Meet Nadine Brandes.
NADINE BRANDES once spent four days as a sea cook in the name of book research. She is the author of the award-winning Out of Time Series and Fawkes (July 2018) Her inner fangirl perks up at the mention of soul-talk, Quidditch, bookstagram, and Oreos. When she’s not busy writing novels about bold living, she’s adventuring through Middle Earth or taste-testing a new chai. She and her Auror husband are building a Tiny House on wheels. Current mission: paint the world in shalom.
Let’s start with something intense. I noticed in one of your book blurb for A Time to Die this opening question “How would you live if you knew the day you’d die?” So, how would you spend the last day you had alive?
That’s a question I’ve thought about a lot—and I have to say that I probably wouldn’t change much. One lesson I learned when writing A Time to Die was that, if someone asked me, “What would you change if you knew you’d die tomorrow?” I wanted my answer to be, “Nothing.” I strive to live every day intentionally and at it’s fullest. BUT….on a more lighthearted side, I’d probably spend the day with family. 🙂
I’m sensing *cough* a theme with your Out of Time series around life and death. What did you want to convey about the concepts of life, death, and time?
First and foremost I wanted to convey that, no matter how much time we have and no matter how much darkness or light we’ve lived through…God can do amazing things with our lives. We just need to keep seeking Him. I also really wanted to convey that the only thing in our power that can affect these three things—life, death, and time—is our intentionality. It is so easy to waste time, it is common to fear death, it is tempting to breeze through life. But if we’re willing to self-examine and to push ourselves and to seek out shalom…we can be world-changers.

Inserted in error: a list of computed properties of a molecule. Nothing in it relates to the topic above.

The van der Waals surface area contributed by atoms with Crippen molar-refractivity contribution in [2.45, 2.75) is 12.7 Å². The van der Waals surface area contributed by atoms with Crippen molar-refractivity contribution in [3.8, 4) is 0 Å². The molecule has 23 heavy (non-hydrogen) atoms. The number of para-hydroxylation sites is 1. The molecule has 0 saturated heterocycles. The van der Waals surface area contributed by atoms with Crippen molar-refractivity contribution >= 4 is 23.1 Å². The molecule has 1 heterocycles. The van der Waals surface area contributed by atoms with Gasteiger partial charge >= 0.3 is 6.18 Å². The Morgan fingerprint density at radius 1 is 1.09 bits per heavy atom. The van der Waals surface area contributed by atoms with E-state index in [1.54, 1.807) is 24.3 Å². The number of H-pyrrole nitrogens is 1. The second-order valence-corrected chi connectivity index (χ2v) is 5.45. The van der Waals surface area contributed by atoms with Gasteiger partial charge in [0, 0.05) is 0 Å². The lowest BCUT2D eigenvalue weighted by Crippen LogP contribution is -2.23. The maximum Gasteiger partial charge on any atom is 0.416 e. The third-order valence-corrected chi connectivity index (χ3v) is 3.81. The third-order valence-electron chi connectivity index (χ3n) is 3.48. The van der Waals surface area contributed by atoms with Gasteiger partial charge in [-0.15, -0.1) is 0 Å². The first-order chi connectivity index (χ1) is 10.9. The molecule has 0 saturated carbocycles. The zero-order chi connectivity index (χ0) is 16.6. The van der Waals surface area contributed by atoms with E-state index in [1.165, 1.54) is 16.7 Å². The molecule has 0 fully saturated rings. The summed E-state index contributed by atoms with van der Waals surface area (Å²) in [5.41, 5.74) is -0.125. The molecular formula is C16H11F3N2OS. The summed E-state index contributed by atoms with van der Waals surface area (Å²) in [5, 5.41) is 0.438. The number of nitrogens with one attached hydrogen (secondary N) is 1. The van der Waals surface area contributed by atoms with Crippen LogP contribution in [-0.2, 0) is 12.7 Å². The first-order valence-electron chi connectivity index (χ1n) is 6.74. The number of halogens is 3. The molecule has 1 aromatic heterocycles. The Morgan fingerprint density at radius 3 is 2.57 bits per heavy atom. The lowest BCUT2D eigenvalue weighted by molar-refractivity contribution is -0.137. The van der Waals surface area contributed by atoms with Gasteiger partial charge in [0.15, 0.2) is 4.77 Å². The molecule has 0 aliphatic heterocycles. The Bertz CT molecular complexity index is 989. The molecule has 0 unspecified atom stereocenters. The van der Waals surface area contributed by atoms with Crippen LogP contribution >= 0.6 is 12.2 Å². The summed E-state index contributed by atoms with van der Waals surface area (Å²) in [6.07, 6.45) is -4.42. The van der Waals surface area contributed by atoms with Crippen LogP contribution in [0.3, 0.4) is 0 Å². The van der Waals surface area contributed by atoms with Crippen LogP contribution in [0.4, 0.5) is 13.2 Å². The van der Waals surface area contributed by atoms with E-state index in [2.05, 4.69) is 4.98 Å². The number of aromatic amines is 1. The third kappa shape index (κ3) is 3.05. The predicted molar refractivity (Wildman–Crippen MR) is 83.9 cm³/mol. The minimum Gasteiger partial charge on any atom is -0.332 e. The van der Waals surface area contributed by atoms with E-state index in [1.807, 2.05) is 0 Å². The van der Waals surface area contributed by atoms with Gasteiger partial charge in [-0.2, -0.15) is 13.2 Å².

What was the hardest choice you made while writing, or editing, Fawkes and did your character(s) surprise you with their reactions to said choice?
I’ll try to keep it spoiler free, but let me just say that someone dies that I didn’t originally plan to kill off. So that surprised me. But it fit so well in that scene and for the story that I almost did a victory dance afterward. (We authors are cruel, I know.)
When you began writing what did you envision happening and how has that changed since you’ve become published?
To be honest, I don’t really remember! Ha! I think, at the time, I was just focused on “I’mgettingpublishedI’mgettingpublishedI’mgettingpublished!!!!!!” But I will say I didn’t expect that life on this side of the book would be so…nonstop. I didn’t anticipate expectations from readers or fan art or the severe doubt that tries to creep in when I’m writing something new. It’s very different writing on a deadline instead of writing at my own pace. But, in a way, I think it’s really good for me. So that’s something I didn’t envision happening.
Family vs the love interest. In Fawkes why did you play these two devices off each other?
Because I think those are two things that are extremely relatable to a lot of people. A lot of times we can feel like we need to choose between the two. The family vs love interest is often presented as “loyalty vs love” and I don’t believe life should be a one-or-the-other like that. My main character struggles a bit with that mindset and learns a lot from it. I’ll stop now before I say too much. 😉
Phew. Let’s end with something fun. If Thomas Fawkes was hit on in our world what would his first reaction be?
HAHAHA! I think he’s be wary at first, like “Why are you hitting on me? What’s your ulterior motive?”